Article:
levels of autonomous driving
At the moment, automated cars still need the driver to stay awake and alert. Source: Motor1.com

Level 4 – High Automation: High automation means almost full autonomy, that is you need not stay alert at all times. You can, say, doze off for a while or immerse yourself in a book, but for Level 4 automation to work, you must be within a geofenced or otherwise designated area. This area must have the required infrastructure and conditions, and must be pre-approved by the system, usually an urban environment where top speeds reach an average of 30mph. As such, at the moment, there are a few Level 4 vehicles but the applications for all of them are in ridesharing. 

The 4 is superior to Level in that Level 4 vehicles can intervene if things go wrong or there is a system failure, which means human input is not required in most circumstances. However, you can still choose to manually override the system.

If you are interested in the status quo of Level 4 self-driving vehicles, you can dive deeper into the projects below:

  • Just a few months ago, Volvo and Baidu announced a strategic partnership to tap into the booming robotaxi market in China. They will conduct joint research and development for series production of Level 4 electric vehicles.
  • Canadian automotive supplier Magna has developed Level 4 technology called MAX4 to enable autonomous driving on the highways as well as on city roads. Magna is collaborating with Lyft to make high-tech kits that can upgrade existing vehicles to Level 4 cars.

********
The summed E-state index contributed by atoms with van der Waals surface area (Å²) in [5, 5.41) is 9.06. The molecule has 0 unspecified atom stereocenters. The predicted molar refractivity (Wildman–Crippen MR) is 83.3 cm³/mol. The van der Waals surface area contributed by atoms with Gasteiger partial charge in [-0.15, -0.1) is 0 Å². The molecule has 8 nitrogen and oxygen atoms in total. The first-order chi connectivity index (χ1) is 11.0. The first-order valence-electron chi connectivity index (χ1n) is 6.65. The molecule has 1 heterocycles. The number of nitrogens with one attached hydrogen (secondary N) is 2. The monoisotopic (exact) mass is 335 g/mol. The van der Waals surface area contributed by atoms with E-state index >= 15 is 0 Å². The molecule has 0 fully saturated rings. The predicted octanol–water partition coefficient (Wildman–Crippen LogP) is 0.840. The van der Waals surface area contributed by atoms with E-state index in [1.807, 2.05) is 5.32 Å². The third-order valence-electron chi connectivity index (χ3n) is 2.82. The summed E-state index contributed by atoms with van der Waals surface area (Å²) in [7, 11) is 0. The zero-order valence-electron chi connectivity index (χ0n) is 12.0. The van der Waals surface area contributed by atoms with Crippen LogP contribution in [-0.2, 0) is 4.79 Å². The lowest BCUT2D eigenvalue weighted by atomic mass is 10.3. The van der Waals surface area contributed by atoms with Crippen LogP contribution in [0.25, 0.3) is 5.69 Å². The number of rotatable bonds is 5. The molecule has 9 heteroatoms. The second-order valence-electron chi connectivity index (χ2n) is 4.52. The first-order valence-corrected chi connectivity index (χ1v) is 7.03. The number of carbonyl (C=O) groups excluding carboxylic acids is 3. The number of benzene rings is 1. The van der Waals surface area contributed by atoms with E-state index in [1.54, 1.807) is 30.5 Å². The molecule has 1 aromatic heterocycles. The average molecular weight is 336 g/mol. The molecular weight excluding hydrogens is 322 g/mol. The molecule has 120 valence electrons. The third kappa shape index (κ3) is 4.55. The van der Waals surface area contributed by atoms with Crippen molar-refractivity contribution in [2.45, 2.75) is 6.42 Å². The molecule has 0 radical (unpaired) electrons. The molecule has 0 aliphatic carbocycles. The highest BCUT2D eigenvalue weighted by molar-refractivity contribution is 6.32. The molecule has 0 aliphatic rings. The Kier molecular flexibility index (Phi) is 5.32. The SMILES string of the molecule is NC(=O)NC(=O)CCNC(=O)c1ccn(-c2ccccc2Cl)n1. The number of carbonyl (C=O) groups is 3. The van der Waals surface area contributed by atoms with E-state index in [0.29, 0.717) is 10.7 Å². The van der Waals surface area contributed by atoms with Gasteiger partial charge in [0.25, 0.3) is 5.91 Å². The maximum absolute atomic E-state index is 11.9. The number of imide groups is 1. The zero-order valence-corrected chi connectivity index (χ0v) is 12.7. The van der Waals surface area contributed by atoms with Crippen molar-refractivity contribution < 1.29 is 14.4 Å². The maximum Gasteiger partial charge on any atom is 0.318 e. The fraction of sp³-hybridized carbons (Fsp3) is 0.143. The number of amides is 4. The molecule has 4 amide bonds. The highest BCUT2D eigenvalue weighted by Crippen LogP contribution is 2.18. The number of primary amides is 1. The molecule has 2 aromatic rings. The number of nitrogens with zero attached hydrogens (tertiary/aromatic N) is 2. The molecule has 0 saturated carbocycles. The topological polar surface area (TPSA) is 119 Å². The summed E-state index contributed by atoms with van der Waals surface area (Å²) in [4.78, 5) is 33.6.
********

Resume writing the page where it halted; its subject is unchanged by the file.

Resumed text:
• The French designer of electric cars and self-driving vehicles NAVYA is already making and selling Level 4 full- electric shuttles and cabs in the United States, which can drive at up to 55 mph.
  • Alphabet’s Waymo has been testing Level 5 fully autonomous cars with no driver onboard for more than a year now, and they recently introduced a Level 4 self-driving taxi service in Arizona.

Level 5 – Full Automation: Full autonomy means the vehicle can drive itself anywhere, any time, totally free from the limit of geofencing, without the need for the driver to be in the car, so it’s understandable that they won’t even have steering wheels or acceleration/braking pedals. At the moment, Level 5 cars are undergoing testing, but it will take a while before we’ll see the very first fully automated cars on public roads.

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How Far Along We Are On The Road To 100% Self-Driving Cars